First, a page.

B1 2 2 2 2
B2 7.0E-07 3.7E-07 2 2 2 2 2
E1 2 2 2 2
E2 3.3E-07 4.4E-07 2 2 2 2 2
F1 2 2 2 2
F2 1.7E-06 1.9E-06 2 7 2 2 6

Finish B was more difficult to strip than Finish A, especially when more coats had been applied to the tiles. However, by using longer standing times, satisfactory strippability ratings could be obtained using Stripper F2.

A plot of the observed Strip Agent diffusion rates and strippability ratings for Examples 1 and 2 showed a good correlation between diffusion rate and strippability rating. In general, diffusion rates above about 7×107 gm/cm2/sec yielded strippability ratings of 3 or more, provided that a sufficiently long standing time was employed.

Various modifications and alterations of this invention will be apparent to those skilled in the art without departing from the scope and spirit of this invention. It should be understood that this invention is not limited to the illustrative embodiments set forth above.

Claims (15)

We claim:
1. A strippable floor finish kit comprising a UV curable floor finish composition and an inhomogeneous stripper composition containing at least one polar solvent.
2. A kit according to claim 1, wherein the floor finish composition is an emulsion comprising a flowable mixture of polymer forming components and water.
3. A kit according to claim 2, wherein the floor finish composition includes a polymer forming component selected from the group consisting of waterborne acrylates, urethanes and urethane acrylates.
4. A kit according to claim 1, wherein the floor finish composition comprises one or more UV curable polymer forming components, one or more alkali soluble resins, and a photoinitiator.
5. A kit according to claim 4, wherein the alkali soluble resin is selected from the group consisting of polycarboxylic acid homopolymers, copolymers and mixtures thereof, and rosin esters.
6. kit according to claim 1, wherein the floor finish composition comprises two or more acrylate polymer forming components of different molecular weights present in amounts sufficient so that the uncured composition has a viscosity between about 2 centipoise and about 1,500 centipoise at 25° C.
7. A kit according to claim 1, wherein the floor finish composition comprises about 50 wt. % to about 99.9 wt. % polymer forming components and about 0.1 wt. % to about 15 wt. % photoinitiator, based on the total weight of solids in the composition.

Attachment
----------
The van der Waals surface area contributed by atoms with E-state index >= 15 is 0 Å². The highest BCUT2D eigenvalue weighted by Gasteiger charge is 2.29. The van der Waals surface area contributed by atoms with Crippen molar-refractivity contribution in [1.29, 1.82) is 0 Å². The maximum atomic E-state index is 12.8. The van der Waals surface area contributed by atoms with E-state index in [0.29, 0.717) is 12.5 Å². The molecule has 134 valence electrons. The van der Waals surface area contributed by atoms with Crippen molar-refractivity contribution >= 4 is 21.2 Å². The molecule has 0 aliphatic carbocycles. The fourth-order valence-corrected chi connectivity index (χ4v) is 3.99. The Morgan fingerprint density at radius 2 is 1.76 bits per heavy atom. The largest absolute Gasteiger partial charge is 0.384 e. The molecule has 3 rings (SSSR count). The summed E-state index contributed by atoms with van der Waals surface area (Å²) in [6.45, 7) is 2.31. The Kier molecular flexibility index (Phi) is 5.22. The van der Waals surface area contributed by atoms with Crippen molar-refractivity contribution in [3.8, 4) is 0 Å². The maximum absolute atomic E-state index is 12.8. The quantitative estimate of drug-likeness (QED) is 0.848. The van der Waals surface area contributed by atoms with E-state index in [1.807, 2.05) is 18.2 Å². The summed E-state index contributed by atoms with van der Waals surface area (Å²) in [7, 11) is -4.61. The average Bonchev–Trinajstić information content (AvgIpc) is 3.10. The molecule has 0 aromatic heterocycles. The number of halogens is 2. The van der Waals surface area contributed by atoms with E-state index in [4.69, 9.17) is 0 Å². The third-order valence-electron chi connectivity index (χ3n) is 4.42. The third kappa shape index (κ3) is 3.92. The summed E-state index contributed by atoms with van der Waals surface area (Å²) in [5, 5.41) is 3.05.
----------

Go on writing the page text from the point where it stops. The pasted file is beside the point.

8. A kit according to claim 1, wherein the polar solvent is denser than water.
9. A kit according to claim 1, wherein the polar solvent comprises benzyl alcohol.
10. A kit according to claim 1, wherein the wherein the stripper composition has a diffusion rate through the cured finish greater than about 7×10−7 g/2/sec.
11. A kit according to claim 1, wherein the stripper composition has a diffusion rate through the cured finish of greater than about 1×10−6 g/2/sec.
12. A kit according to claim 1, wherein the stripper composition comprises about 10 wt. % to about 40 wt. % water-soluble glycol ether, about 1 wt. % to about 40 wt. % alkali or alkanolamnine, about 1 wt. % to about 20 wt. % surfactant.
13. A kit according to claim 1, wherein the stripper composition comprises a blend of primary solvent, first solvent/coupler and second solvent/coupler that together form the organic phase of a dispersion when combined with water, wherein the water solubility of the first solvent/coupler is greater than the water solubility of the second solvent coupler and the water solubility of the second solvent/coupler is greater than the water solubility of the primary solvent.
14. A kit according to claim 13, wherein the blend comprises about 1 to about 75 wt. % of a first ether alcohol solvent having a solubility in water of less than about 5 wt. % of the solvent, and about 1 to about 75 wt. % of a second ether alcohol solvent/coupler having a solubility in water of about 20 to about 100 wt. % of the solvent coupler, and wherein the vapor pressure of the blend was less than 1 mm-Hg.
15. A kit according to claim 1, wherein the floor finish composition is packaged as a concentrate intended to be mixed with water or another suitable solvent at about a 15 to 40% solids level prior to use and the stripper composition is packaged as a concentrate intended to be mixed with water or another suitable solvent at about 5-30% by weight prior to use.
US09642395 1999-08-25 2000-08-18 Method for removing an ultraviolet light cured floor finish, removable ultraviolet light curable floor finish and strippable finished floor Expired - Fee Related US6472027B1 (en)

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US09383000 US6583101B1 (en) 1999-08-25 1999-08-25 Aqueous organic dispersions suitable for removing organic films and soils
US56017000 true 2000-04-28 2000-04-28
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DE2000609924 DE60009924T2 (en) 1999-08-25 2000-08-18 A method for removing a UV cured floor finishing layer, removable UV curable floor finishing layer and removable refined ground
JP2001518800A JP2003507558A (en) 1999-08-25 2000-08-18 UV cured floor finish removal method removable UV curable floor finish, and was finished to peelable floor
PCT/US2000/022755 WO2001014481A1 (en) 1999-08-25 2000-08-18 Method for removing an ultraviolet light cured floor finish, removable ultraviolet light curable floor finish and strippable finished floor